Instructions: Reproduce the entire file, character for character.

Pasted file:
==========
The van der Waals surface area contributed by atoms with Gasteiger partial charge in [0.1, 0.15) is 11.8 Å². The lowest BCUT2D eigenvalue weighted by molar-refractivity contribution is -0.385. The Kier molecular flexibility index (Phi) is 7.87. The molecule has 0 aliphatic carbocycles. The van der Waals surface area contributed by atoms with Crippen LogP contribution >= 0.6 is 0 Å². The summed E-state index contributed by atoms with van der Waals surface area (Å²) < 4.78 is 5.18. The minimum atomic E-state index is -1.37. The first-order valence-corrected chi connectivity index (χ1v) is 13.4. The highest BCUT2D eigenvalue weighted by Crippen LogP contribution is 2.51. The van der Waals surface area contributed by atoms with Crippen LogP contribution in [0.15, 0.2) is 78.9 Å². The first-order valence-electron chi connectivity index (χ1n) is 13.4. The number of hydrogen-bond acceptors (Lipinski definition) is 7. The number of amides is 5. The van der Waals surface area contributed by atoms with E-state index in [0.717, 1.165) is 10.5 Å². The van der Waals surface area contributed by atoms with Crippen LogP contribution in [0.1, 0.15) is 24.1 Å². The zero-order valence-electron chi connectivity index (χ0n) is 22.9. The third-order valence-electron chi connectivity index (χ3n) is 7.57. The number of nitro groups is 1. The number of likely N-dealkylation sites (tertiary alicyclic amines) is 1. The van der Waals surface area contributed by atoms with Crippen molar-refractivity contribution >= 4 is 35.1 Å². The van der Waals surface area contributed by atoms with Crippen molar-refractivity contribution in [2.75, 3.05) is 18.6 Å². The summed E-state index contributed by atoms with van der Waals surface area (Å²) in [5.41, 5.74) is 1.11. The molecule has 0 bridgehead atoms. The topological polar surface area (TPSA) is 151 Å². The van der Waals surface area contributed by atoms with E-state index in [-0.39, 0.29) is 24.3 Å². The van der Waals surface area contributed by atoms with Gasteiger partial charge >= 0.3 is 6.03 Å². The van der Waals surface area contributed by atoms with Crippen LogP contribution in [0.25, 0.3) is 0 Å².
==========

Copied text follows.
The van der Waals surface area contributed by atoms with Gasteiger partial charge in [0.1, 0.15) is 11.8 Å². The lowest BCUT2D eigenvalue weighted by molar-refractivity contribution is -0.385. The Kier molecular flexibility index (Phi) is 7.87. The molecule has 0 aliphatic carbocycles. The van der Waals surface area contributed by atoms with Crippen LogP contribution >= 0.6 is 0 Å². The summed E-state index contributed by atoms with van der Waals surface area (Å²) < 4.78 is 5.18. The minimum atomic E-state index is -1.37. The first-order valence-corrected chi connectivity index (χ1v) is 13.4. The highest BCUT2D eigenvalue weighted by Crippen LogP contribution is 2.51. The van der Waals surface area contributed by atoms with Crippen LogP contribution in [0.15, 0.2) is 78.9 Å². The first-order valence-electron chi connectivity index (χ1n) is 13.4. The number of hydrogen-bond acceptors (Lipinski definition) is 7. The number of amides is 5. The van der Waals surface area contributed by atoms with E-state index in [0.717, 1.165) is 10.5 Å². The van der Waals surface area contributed by atoms with Crippen LogP contribution in [0.1, 0.15) is 24.1 Å². The zero-order valence-electron chi connectivity index (χ0n) is 22.9. The third-order valence-electron chi connectivity index (χ3n) is 7.57. The number of nitro groups is 1. The number of likely N-dealkylation sites (tertiary alicyclic amines) is 1. The van der Waals surface area contributed by atoms with Crippen molar-refractivity contribution >= 4 is 35.1 Å². The van der Waals surface area contributed by atoms with Crippen molar-refractivity contribution in [2.75, 3.05) is 18.6 Å². The summed E-state index contributed by atoms with van der Waals surface area (Å²) in [5.41, 5.74) is 1.11. The molecule has 0 bridgehead atoms. The topological polar surface area (TPSA) is 151 Å². The van der Waals surface area contributed by atoms with E-state index in [-0.39, 0.29) is 24.3 Å². The van der Waals surface area contributed by atoms with Gasteiger partial charge >= 0.3 is 6.03 Å². The van der Waals surface area contributed by atoms with Crippen LogP contribution in [0.25, 0.3) is 0 Å².